Question
Tue February 21, 2012 By: Vishnu Ms

while doing simple pendulum experiment,a boy arguied that a period of ocsillation not only depent on length and gravity but also depent on mass of a bob

Expert Reply
Wed February 22, 2012
The period of oscillation of a pendulum is dependent only on two factors - length of the pendulum and the gravitational force of the earth. The period increases with the increase in length, and decreases with increase in gravitational force. The mass of the bob has no effect on speed of the pendulum. Similarly the amplitude of the pendulum - that is the distance between two extreme points of the arc -  has no impact on speed of the pendulum.

The gravitational force of the earth at any place remains constant. Therefore at any given place the period of the pendulum is dependent only on length of pendulum. The gravitational force reduces slightly as we move to higher altitudes, and therefore the pendulum of same length will have slightly longer period at higher altitudes.

A  248.7 mm long simple pendulum will have a period of one second at sea level. This period will double if the length is made four times, and triple if length is made nine times.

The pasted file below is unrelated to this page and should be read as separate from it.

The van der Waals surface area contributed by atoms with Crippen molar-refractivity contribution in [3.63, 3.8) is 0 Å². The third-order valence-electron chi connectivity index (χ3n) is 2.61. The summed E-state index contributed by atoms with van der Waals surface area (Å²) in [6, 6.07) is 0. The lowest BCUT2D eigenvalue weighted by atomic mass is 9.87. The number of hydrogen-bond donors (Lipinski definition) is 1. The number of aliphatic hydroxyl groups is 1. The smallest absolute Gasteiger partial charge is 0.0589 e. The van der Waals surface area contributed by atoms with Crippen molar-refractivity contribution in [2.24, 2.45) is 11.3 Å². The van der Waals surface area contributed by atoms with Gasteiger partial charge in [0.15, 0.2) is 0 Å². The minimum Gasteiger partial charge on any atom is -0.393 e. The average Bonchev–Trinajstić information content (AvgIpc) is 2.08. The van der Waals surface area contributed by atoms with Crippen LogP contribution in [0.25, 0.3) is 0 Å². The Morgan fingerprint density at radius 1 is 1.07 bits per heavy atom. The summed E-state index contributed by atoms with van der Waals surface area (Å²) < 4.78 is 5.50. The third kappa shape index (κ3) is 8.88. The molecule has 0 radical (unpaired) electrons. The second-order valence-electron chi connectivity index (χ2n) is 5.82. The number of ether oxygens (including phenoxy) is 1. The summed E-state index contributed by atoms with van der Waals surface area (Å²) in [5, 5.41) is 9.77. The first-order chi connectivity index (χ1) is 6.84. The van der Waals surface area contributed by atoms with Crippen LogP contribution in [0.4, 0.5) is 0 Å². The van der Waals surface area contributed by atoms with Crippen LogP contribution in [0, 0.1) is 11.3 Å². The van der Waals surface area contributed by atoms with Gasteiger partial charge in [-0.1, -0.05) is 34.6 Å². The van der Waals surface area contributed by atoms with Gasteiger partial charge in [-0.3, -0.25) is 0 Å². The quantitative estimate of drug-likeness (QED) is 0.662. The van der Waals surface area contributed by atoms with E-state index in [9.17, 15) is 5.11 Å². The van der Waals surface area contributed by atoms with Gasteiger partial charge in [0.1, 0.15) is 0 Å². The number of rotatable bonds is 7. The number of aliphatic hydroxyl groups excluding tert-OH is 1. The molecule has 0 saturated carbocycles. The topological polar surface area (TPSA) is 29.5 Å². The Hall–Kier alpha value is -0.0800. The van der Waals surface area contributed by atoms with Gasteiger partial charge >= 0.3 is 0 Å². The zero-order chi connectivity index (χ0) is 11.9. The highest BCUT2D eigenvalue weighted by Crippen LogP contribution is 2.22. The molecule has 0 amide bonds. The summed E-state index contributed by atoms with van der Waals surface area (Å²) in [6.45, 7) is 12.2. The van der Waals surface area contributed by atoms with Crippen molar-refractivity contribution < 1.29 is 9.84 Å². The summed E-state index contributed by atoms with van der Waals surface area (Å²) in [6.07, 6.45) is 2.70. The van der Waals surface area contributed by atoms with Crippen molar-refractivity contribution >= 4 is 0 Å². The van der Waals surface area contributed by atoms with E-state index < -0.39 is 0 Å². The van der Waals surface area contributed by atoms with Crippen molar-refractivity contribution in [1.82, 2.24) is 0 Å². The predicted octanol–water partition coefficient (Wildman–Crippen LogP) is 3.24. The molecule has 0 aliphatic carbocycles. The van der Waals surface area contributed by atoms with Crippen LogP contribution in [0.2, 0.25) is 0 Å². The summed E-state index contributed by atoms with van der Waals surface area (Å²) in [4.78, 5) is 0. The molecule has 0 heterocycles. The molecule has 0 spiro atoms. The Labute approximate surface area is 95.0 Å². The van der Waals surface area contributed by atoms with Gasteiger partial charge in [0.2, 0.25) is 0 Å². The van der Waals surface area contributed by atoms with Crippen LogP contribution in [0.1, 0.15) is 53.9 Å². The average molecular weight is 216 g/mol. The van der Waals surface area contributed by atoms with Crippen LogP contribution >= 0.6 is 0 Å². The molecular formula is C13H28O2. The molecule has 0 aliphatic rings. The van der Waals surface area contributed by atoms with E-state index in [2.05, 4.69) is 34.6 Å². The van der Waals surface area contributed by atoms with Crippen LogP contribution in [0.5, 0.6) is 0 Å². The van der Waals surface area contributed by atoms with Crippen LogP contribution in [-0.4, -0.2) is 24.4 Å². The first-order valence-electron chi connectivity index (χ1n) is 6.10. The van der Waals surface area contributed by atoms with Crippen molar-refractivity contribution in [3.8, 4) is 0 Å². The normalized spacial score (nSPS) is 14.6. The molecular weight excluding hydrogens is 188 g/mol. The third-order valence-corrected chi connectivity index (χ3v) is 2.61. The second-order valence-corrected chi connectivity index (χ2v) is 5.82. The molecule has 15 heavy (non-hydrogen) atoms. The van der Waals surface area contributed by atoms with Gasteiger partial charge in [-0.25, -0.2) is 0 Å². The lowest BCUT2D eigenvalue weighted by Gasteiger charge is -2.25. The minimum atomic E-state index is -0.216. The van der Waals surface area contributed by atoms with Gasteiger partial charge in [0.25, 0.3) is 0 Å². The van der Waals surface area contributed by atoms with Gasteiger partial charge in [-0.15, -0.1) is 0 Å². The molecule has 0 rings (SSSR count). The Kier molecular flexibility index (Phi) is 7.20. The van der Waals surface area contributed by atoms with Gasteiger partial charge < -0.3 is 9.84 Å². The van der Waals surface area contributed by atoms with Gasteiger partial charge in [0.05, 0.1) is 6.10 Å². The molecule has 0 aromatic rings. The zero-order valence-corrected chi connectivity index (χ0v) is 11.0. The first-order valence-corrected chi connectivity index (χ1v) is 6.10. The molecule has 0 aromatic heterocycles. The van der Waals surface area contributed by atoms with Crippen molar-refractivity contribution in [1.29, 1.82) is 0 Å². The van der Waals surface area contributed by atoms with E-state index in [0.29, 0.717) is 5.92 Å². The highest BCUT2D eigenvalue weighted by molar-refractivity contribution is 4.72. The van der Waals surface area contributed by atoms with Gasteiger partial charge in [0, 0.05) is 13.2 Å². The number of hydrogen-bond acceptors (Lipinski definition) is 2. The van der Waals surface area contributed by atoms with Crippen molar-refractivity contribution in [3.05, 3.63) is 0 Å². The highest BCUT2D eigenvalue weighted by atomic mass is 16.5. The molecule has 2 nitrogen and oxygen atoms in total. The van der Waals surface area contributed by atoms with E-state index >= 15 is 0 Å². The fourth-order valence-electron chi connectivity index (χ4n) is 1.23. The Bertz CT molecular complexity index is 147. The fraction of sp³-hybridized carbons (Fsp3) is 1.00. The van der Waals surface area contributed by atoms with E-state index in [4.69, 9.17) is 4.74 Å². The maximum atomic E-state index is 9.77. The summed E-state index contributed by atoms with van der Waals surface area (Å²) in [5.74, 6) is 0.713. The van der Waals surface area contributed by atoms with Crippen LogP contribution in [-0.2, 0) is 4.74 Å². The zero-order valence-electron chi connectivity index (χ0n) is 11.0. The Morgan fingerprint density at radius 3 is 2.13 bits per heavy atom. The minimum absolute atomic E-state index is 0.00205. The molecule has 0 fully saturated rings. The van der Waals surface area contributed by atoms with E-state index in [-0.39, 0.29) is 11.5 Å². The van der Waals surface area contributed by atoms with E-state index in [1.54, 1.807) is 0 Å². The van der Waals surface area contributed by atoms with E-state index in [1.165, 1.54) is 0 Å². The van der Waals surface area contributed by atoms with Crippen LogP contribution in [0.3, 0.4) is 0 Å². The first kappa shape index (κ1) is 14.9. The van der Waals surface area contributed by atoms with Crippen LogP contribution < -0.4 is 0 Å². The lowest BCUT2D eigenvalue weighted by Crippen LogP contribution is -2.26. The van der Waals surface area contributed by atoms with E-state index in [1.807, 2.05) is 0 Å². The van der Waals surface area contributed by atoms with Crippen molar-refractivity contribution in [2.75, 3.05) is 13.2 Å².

We say normally say acceleration and velocity at any point of time , or when the pendulum is at a point on its path of oscillation:

Acceleration = -conxtant times the distance from the fixed point. Alternatively,the rate of change of velocity = -constant times distant from the fixed point.

From the above we can arrive at the velocity of the oscillating pendulum at an instant on ts path:

Velocity = square root of (square of half the amplitude - square od its distance drom the fixed point).

If v is the velocity of the pendulum at any time t and the distance is x from the fixed  ( or mid point of the amplitude). then:

v = square root(a^2-x^2), where a is the half amplitude.

By this, we see that the velocity of the pendulum at any point of time is independent of the mass of the pendulum. But the velocity is dependent on the and a factors.

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